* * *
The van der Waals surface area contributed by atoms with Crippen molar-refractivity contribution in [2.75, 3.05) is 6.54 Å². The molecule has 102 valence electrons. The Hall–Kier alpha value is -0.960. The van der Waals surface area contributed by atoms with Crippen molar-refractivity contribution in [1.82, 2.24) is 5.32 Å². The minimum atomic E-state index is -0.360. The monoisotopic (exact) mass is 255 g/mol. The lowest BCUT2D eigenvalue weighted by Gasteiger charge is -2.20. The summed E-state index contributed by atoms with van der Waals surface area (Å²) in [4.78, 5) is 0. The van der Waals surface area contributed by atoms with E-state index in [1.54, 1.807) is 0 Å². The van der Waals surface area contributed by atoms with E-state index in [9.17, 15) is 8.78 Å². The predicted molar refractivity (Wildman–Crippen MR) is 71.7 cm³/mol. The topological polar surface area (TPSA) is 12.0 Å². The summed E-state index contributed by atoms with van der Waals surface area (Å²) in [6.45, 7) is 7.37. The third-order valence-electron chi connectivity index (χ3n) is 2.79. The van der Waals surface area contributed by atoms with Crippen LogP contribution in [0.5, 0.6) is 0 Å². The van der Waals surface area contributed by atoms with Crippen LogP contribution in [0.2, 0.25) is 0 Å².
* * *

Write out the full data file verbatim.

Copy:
The van der Waals surface area contributed by atoms with Crippen molar-refractivity contribution in [2.75, 3.05) is 6.54 Å². The molecule has 102 valence electrons. The Hall–Kier alpha value is -0.960. The van der Waals surface area contributed by atoms with Crippen molar-refractivity contribution in [1.82, 2.24) is 5.32 Å². The minimum atomic E-state index is -0.360. The monoisotopic (exact) mass is 255 g/mol. The lowest BCUT2D eigenvalue weighted by Gasteiger charge is -2.20. The summed E-state index contributed by atoms with van der Waals surface area (Å²) in [4.78, 5) is 0. The van der Waals surface area contributed by atoms with E-state index in [1.54, 1.807) is 0 Å². The van der Waals surface area contributed by atoms with E-state index in [9.17, 15) is 8.78 Å². The predicted molar refractivity (Wildman–Crippen MR) is 71.7 cm³/mol. The topological polar surface area (TPSA) is 12.0 Å². The summed E-state index contributed by atoms with van der Waals surface area (Å²) in [6.45, 7) is 7.37. The third-order valence-electron chi connectivity index (χ3n) is 2.79. The van der Waals surface area contributed by atoms with Crippen LogP contribution in [0.5, 0.6) is 0 Å². The van der Waals surface area contributed by atoms with Crippen LogP contribution in [0.2, 0.25) is 0 Å².